EN: A long time…

MS: (laughs) It is a long time, but I mean it’s worth it.

EN: You always got to keep that long-term perspective. That’s the only reason we’re still doing it, that’s the only way we’ve got through. We have to be thinking five years, ten years, fifteen years down the road. That you’re going to do this with your life; this is what you do. Luckily, we’re all able to come to terms with that. We talk to people and they’re like how do you get everybody on the same page?

EP: It’s a miracle how we got together…

EN: Yeah, you don’t get everybody on the same page… it just has to happen.

KM: Things are really starting to come together for you guys.

EN: It’s all about perception. I mean can we really be honest here?

EP: You’re always wanting more. I remember when playing a show was the goal. Then traveling somewhere to play a show, then making a CD, and then it’s people buying our CD and then it’s a label? I remember when Lift to Experience was on Bella Union and we had talked to them like “It’d be awesome to be on Bella Union and be like on a real label and tour Europe” and we talked to them, and it was just cool. It was the epitome of coolness for a band to have someone working with you, funding things, and getting you out there. Then we got on Bella Union, and all of a sudden we had a label and then a booking agent, and then it’s a festival, what would that be like? And then each thing comes and you want to keep pushing it.

MS: And the next thing is like, oh, man, a paycheck (laughs).

EN: Yeah, we don’t make any money. What it looks like on the outside, is not really what you would think it would be, and for us it’s not even… no way.

MS: And before we sound like arrogant jerks, these things are awesome, these things we’ve had happen are really cool. We’re not going to pretend they’re not cool. We have really cool people that like our band, or we can play some really cool stuff, and we can do some really great things…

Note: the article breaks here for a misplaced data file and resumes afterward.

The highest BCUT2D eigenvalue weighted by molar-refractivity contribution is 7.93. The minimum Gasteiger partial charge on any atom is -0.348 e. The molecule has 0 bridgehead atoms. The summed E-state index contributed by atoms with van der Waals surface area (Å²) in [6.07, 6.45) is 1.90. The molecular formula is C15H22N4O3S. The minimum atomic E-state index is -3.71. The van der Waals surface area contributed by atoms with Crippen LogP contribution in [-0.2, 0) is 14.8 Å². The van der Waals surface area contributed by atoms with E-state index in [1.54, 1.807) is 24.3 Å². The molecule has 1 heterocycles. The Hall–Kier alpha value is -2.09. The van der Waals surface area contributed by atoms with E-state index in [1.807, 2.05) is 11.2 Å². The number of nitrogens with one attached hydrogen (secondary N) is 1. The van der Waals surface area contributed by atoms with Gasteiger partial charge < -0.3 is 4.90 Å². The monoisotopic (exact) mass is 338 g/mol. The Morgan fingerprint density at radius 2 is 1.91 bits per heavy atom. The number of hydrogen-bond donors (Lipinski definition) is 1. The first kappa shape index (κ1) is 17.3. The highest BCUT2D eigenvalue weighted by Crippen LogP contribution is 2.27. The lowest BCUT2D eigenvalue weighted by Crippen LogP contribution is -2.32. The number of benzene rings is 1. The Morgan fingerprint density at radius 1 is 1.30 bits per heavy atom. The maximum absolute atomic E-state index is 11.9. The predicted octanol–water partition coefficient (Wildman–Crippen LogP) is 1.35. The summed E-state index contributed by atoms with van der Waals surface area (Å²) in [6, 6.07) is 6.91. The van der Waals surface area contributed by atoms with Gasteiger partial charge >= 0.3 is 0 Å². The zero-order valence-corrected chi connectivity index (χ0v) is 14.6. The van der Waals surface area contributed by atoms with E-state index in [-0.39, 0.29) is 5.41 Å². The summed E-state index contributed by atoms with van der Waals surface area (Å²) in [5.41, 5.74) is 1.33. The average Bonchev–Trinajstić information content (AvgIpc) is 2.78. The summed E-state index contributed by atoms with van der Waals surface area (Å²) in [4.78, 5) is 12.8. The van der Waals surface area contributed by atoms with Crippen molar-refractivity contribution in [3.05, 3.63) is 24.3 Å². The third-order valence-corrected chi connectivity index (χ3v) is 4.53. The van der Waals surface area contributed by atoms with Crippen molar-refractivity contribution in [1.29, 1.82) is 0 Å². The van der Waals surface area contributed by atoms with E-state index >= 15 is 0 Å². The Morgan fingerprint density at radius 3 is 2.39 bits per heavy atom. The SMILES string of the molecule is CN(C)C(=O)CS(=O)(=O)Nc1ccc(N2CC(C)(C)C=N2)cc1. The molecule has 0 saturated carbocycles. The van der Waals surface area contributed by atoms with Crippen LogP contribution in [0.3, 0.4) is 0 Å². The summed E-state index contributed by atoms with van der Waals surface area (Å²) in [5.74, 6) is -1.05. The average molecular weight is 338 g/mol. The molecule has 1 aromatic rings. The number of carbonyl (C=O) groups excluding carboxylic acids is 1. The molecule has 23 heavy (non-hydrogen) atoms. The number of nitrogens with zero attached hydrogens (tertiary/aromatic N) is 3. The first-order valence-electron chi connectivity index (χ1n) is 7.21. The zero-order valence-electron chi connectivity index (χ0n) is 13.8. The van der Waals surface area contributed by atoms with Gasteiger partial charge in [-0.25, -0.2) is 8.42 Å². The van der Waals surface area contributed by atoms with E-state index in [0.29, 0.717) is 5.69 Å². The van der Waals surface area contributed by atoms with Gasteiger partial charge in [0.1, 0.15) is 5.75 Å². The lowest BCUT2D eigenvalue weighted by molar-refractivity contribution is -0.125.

EP: I didn’t come off like that, did I?

MS: No, I’m just saying that it could be taken the wrong way; if you print right there that oh it’s all perception, then there’s a million bands out there going “Those jerks. We wish we could have a record label, we wish we could do that” and it’s great, we’re very grateful we have these things. But at the same time, it’s always…we continue to work hard, to the next level and we just…we’re trying to make a career, we haven’t just arrived. Just because we have these things in place we finally feel like we’re actually sort of at the beginning now, OK, now we’ve got everything together let’s go do it, you know, let’s go. If we can turn on a thousand, OK, a lot more than that…a hundred thousand people in the world to our music, that’s kind of the goal.

EP: If a hundred people here in Dallas like our music…

EN: Getting a record deal, that’s not even the beginning, really. That’s part of it. It’s so hard just to do that, and then when you get that, then you have to make that work and that’s even harder.

EP: I don’t know…it’s a different equation for different bands, but I think the biggest thing that we’ve done, or the two biggest things—I guess they work hand in hand—but we’ve gotten, we’ve built everything in a very meticulous, patient way of getting people involved and getting entities or whatever. You get a label, you get a booking agent, you get friends, people in the media, you know a part of it. If you’re all the while working on your music and trying to create beautiful music and people connect to that, then ultimately they’re going to help move things along as well. It’s very easy to just crap out something and then be like, OK, now we’ll make it big. You kind of get ahead of yourself and it doesn’t really go anywhere. You wonder where you went wrong.